When you later say "This has nothing at all to do with what species it is or is not." I completely disagree with you. Many species have different races, subspecies and varieties, all of which have different DNA from each other. In this example the duck can be identified as a Mallard, but it is not possible to take the identification any further and identify a race, or in this case, an artificially bred variety, because as you have suggested it is probably a mix. All Mallard breeds have slightly different DNA, but they are still Mallards, which means that it is all Mallard DNA.
As for your comments on reintroductions -
All well thought out reintroduction schemes try and take stock from populations that are genetically as close as possible to the original population. If Mallards were to be reintroduced anywhere because they had been hunted to extinction then the most similar wild stock would be found. As an example, if Swallowtail Butterflies died out from all but a couple of their breeding sites in Britain, reintroduction attempts would almost certainly use stock from the remaining populations (however small) rather than introductions from less vulnerable populations on the continent, because the continental ones are a different race.
I would thing that it is obvious that domestic breeds would not be released in a reintroduction scheme - and all possible care is taken to avoid mistakes such as the 're'introduction of Canadian Beavers to areas from which European Beavers have been lost.
Yes the DNA is different between domestic breeds and there wild relatives, but Mallard DNA is still Mallard DNA, and the DNA of a Great Dane, a Chihuahua, and a Wolf is all still that of Canis lupus.
I will not be replying any further on this topic, and I would like to suggest that you think a little bit more about some of the content of your replies in future. It is very easy to give an opinion without the need to suggest that the person you are replying to has no understanding and needs to go and read up on the basics, and even if that is the case it can be done without putting it as bluntly as you have here. The titles "Sorry Wrong", and the first lines in your posts "Do some reading and brush-up on your genetics" & "You do not understand enough, deeply enough, about genes, genetics and mutations" come across as very rude.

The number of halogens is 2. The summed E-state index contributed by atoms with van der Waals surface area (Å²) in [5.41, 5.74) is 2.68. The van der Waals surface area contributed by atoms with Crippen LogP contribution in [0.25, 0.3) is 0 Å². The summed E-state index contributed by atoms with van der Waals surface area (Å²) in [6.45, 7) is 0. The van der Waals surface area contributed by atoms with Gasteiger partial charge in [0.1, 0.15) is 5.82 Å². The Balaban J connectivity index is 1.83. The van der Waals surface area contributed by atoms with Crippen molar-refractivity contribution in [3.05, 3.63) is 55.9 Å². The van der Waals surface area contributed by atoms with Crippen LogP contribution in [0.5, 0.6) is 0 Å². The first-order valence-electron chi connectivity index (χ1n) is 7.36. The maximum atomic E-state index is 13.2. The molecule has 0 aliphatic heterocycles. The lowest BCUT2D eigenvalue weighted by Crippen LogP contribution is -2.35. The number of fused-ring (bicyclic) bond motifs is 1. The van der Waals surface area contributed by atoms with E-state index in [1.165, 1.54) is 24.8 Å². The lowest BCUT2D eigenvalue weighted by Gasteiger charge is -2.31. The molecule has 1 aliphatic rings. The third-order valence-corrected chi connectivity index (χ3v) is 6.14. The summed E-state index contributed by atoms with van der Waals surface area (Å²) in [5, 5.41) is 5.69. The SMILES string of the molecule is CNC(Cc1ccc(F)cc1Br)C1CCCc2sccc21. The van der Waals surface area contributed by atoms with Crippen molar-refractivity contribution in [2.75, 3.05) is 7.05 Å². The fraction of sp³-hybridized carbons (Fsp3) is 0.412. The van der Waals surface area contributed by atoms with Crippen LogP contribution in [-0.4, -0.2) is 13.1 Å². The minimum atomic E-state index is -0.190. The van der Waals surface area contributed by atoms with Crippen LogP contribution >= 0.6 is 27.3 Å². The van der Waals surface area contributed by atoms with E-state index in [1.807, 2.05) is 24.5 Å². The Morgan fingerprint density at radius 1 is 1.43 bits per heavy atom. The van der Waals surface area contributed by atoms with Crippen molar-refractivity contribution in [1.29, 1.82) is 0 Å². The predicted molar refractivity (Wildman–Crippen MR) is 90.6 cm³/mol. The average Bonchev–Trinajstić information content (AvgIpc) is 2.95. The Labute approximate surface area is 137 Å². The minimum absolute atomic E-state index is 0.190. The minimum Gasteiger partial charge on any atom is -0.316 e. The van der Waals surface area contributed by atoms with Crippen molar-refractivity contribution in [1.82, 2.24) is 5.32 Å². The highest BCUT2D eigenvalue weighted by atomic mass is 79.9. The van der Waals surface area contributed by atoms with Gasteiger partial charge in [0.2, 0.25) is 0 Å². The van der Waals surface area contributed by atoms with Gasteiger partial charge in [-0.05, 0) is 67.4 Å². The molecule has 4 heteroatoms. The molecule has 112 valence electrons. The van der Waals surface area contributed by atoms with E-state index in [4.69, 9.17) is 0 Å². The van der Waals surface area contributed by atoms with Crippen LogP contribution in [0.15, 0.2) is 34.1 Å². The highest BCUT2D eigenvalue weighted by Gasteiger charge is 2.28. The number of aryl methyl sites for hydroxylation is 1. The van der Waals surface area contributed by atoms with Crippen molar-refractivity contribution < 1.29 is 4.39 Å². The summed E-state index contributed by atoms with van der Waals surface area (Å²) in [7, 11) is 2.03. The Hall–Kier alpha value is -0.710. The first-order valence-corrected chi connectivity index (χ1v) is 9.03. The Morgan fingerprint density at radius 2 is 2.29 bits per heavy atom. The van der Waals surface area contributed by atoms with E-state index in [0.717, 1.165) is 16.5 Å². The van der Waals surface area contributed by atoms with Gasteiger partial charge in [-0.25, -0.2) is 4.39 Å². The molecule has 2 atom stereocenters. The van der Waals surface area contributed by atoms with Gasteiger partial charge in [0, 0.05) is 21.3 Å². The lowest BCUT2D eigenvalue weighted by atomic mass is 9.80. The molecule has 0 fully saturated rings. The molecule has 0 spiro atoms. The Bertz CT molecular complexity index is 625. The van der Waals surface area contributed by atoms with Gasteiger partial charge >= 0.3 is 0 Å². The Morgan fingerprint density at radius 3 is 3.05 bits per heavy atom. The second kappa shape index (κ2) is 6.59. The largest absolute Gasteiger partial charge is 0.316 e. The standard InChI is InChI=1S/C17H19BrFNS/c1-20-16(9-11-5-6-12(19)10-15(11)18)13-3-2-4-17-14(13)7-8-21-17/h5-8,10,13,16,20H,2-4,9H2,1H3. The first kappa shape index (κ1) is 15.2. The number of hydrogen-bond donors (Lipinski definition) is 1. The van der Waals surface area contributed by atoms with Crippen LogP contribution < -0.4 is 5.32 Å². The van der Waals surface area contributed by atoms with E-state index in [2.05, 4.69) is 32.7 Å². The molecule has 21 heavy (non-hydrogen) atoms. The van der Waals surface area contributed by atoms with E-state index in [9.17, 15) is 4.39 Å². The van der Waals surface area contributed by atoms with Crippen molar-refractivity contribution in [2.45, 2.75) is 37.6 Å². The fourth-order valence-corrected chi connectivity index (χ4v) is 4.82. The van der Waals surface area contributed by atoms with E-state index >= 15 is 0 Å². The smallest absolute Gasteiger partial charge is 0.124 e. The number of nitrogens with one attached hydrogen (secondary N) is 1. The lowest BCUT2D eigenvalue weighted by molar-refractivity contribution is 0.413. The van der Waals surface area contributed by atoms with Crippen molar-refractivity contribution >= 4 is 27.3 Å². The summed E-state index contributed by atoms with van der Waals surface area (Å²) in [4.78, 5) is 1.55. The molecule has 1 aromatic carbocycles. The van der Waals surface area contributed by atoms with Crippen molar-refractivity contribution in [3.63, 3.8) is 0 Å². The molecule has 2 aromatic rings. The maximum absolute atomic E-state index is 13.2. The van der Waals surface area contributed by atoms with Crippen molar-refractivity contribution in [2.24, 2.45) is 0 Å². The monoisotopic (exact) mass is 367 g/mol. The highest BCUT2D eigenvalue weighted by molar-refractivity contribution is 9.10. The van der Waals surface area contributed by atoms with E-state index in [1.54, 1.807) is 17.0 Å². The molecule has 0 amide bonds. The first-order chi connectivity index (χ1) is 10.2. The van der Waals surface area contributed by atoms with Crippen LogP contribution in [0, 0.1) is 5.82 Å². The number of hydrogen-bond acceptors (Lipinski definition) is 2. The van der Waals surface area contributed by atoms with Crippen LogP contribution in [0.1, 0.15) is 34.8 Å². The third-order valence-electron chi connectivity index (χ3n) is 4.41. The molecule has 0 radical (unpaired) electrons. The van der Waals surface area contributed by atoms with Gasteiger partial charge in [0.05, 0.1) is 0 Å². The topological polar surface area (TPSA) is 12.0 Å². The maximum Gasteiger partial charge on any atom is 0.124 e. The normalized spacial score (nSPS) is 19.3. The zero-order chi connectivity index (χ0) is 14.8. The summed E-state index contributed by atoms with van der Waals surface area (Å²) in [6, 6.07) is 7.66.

So what are you agreeing with from David's comments?
That is contains only mallard DNA, or it contains domestic DNA. Both can't be correct, unless you believe it to be a chimera.
You are still completely missing the point - A. platyrhynchos it might be (var. domestica), but a mallard (A. p. platyrhynchos or A. p. conboschus) it certainly is not - there is no taxonomically valid description of any valid sub-species of A. p. that would fit this bird. It would not be used for a reintroduction or any form of mallard conservation work (outside of a rare breeds survival farm), anywhere by but anyone but a fool because it is not a mallard.
I wasn't going to reply but...
David's comment was correct on BOTH points, this is a domestic Mallard so has domestic MALLARD DNA. Although it is slightly different from the DNA of wild Mallard subspecies, the DNA of domestic Mallards is still Mallard DNA.
You are agreeing that it is Anas platyrhynchos, and if it is Anas platyrhynchos it IS a Mallard (which as far as I'm concerned ends the discussion).
The fact that it doesn't fit any of the seven currently recognised wild subspecies of Mallard is irrelevant because no one has said that it is a wild Mallard.
thanks for your help in putting this to bed.
Although the thread was getting a little confusing, I had similar thoughts to yours and David's, although I am no authority at all, so I was only following the logic. I knew it wasn't a wild mallard and suspected that it might merely be a mallard hybrid displaying characteristics of the domestic duck, but I had no idea it would be such flash point. But anyway, thanks to all for contributing. Hopefully going to find some reptiles this weekend, will keep posting.